Molecular Bases of Response to Copper Treatment in Menkes Disease, Related Phenotypes, and Unexplained Copper Deficiency
|The safety and scientific validity of this study is the responsibility of the study sponsor and investigators. Listing a study does not mean it has been evaluated by the U.S. Federal Government. Know the risks and potential benefits of clinical studies and talk to your health care provider before participating. Read our disclaimer for details.|
|ClinicalTrials.gov Identifier: NCT00811785|
Recruitment Status : Recruiting
First Posted : December 19, 2008
Last Update Posted : March 15, 2018
Menkes disease and occipital horn syndrome are two forms of copper deficiency that must be diagnosed and treated very early in life to prevent serious developmental problems. However, these and other forms of copper deficiency are not very well understood, and further research is needed to determine whether certain treatments are useful in treating copper deficiency. One such treatment is copper histidine, a copper replacement that can be injected directly into the body to avoid absorption through the gastrointestinal tract. This study will investigate the effectiveness, side effects, and dosage of copper histidine treatment for patients with copper deficiency. It will also collect medical history information from patients to allow researchers to study possible genetic and nongenetic origins of copper deficiency.
This study will include 100 subjects, all of whom will be children and adults who have been diagnosed with Menkes disease, occipital horn syndrome, or other unexplained copper deficiency.
Patients will receive a prescribed dose of copper histidine, which will be administered daily as an injection.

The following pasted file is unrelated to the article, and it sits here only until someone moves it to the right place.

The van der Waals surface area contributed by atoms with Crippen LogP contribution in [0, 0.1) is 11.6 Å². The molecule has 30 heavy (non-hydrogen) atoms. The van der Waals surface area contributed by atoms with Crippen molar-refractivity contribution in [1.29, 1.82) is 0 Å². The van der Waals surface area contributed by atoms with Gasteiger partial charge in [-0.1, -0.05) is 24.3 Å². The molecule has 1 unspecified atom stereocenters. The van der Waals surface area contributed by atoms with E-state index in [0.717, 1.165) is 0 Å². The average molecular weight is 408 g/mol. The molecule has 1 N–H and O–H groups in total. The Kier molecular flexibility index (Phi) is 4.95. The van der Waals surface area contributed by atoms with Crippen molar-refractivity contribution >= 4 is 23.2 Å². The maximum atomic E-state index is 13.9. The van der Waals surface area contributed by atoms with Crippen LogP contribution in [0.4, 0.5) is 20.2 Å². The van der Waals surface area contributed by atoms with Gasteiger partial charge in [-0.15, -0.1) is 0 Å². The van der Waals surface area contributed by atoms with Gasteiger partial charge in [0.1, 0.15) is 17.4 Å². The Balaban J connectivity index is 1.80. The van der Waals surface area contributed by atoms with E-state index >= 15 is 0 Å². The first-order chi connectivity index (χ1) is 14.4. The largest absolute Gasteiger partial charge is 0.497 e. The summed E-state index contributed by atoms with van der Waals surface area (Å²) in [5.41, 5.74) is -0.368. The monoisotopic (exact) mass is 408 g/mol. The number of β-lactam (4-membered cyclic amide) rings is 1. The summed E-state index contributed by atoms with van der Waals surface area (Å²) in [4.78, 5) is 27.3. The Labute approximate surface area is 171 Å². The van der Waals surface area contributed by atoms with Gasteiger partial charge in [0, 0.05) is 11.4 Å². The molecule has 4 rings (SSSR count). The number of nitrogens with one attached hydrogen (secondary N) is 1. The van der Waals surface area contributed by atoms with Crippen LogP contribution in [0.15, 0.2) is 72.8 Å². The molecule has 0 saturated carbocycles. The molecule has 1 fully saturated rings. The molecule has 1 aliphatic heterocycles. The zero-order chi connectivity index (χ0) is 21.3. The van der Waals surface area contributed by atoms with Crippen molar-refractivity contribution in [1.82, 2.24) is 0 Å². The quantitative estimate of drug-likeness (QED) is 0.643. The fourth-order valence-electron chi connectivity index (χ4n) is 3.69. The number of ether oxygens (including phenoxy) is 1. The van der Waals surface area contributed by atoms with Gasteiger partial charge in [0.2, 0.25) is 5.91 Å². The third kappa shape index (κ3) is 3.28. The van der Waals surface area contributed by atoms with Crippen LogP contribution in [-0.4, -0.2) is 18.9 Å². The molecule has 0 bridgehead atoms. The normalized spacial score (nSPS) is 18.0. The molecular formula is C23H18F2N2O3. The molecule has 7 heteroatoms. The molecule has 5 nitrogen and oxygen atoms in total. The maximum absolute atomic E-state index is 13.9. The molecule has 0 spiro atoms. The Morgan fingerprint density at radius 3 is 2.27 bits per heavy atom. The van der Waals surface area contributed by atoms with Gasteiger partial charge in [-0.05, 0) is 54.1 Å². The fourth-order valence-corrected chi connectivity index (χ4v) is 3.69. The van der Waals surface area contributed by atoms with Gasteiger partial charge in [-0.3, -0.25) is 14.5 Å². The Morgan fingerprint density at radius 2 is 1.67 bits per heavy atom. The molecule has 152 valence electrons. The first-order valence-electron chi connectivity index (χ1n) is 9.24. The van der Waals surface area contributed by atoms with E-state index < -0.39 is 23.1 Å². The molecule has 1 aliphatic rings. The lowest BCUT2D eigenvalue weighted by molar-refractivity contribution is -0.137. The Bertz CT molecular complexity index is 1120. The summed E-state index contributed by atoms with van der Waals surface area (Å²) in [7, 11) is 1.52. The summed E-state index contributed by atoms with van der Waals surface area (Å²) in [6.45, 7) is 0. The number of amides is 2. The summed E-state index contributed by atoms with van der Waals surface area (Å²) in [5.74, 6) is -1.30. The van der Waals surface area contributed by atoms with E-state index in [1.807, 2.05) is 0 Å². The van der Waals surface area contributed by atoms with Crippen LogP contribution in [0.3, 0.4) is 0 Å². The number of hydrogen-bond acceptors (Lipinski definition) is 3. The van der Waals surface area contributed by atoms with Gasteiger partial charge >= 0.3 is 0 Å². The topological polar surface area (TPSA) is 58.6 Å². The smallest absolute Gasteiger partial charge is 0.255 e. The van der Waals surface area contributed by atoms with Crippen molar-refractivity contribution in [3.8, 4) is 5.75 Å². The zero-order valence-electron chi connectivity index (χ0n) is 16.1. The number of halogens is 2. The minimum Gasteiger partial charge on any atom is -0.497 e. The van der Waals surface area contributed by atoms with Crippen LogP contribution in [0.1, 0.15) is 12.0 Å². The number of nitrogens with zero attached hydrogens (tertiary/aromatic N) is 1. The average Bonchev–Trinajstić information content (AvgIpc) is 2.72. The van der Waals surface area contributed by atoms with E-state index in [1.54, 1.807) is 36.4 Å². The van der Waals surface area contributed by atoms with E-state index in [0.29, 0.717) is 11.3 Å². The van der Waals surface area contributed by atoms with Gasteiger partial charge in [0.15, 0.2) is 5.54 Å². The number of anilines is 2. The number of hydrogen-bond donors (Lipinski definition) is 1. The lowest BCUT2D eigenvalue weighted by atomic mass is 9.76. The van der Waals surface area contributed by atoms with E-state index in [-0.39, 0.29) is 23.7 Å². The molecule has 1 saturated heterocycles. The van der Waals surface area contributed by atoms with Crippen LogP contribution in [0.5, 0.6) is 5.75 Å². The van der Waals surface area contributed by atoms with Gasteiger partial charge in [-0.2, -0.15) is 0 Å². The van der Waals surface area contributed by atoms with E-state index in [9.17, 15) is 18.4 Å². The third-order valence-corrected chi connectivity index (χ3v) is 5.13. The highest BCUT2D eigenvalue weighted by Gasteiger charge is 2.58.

During the study, patients will be admitted to the NIH Clinical Center on an outpatient basis to evaluate their response to the copper histidine treatment. These evaluations will take place every 8 months, with a final evaluation performed after 3 years of treatment. During the outpatient visits, patients will be required to give blood and urine samples for testing and undergo ultrasound testing. They will also undergo brain MRI scans at the initial visit and at the 16-month and 36-month visits. Patients who agree will give additional blood samples for genetic research purposes.
|Condition or disease||Intervention/treatment||Phase|
|Menkes Disease Occipital Horn Syndrome||Drug: Copper Histidine||Phase 3|
|Study Type :||Interventional (Clinical Trial)|
|Estimated Enrollment :||100 participants|
|Intervention Model:||Parallel Assignment|
|Masking:||None (Open Label)|
|Official Title:||Molecular Bases of Response to Copper Treatment in Menkes Disease, Related Phenotypes, and Unexplained Copper Deficiency|
|Study Start Date :||December 17, 2008|
|Estimated Primary Completion Date :||December 31, 2018|
|Estimated Study Completion Date :||December 31, 2021|
Drug: Copper Histidine
- Neurodevelopment, or neurological improvement [ Time Frame: Three years ]Study drug toxicity
- Survival [ Time Frame: Three years ]
To learn more about this study, you or your doctor may contact the study research staff using the contact information provided by the sponsor.
Please refer to this study by its ClinicalTrials.gov identifier (NCT number): NCT00811785
|Contact: Stephen G Kaler, M.D.||(301) email@example.com|
|United States, Maryland|
|National Institutes of Health Clinical Center, 9000 Rockville Pike||Recruiting|
|Bethesda, Maryland, United States, 20892|
|Contact: For more information at the NIH Clinical Center contact Patient Recruitment and Public Liaison Office (PRPL) 800-411-1222 ext TTY8664111010 firstname.lastname@example.org|
|Principal Investigator:||Stephen G Kaler, M.D.||Eunice Kennedy Shriver National Institute of Child Health and Human Development (NICHD)|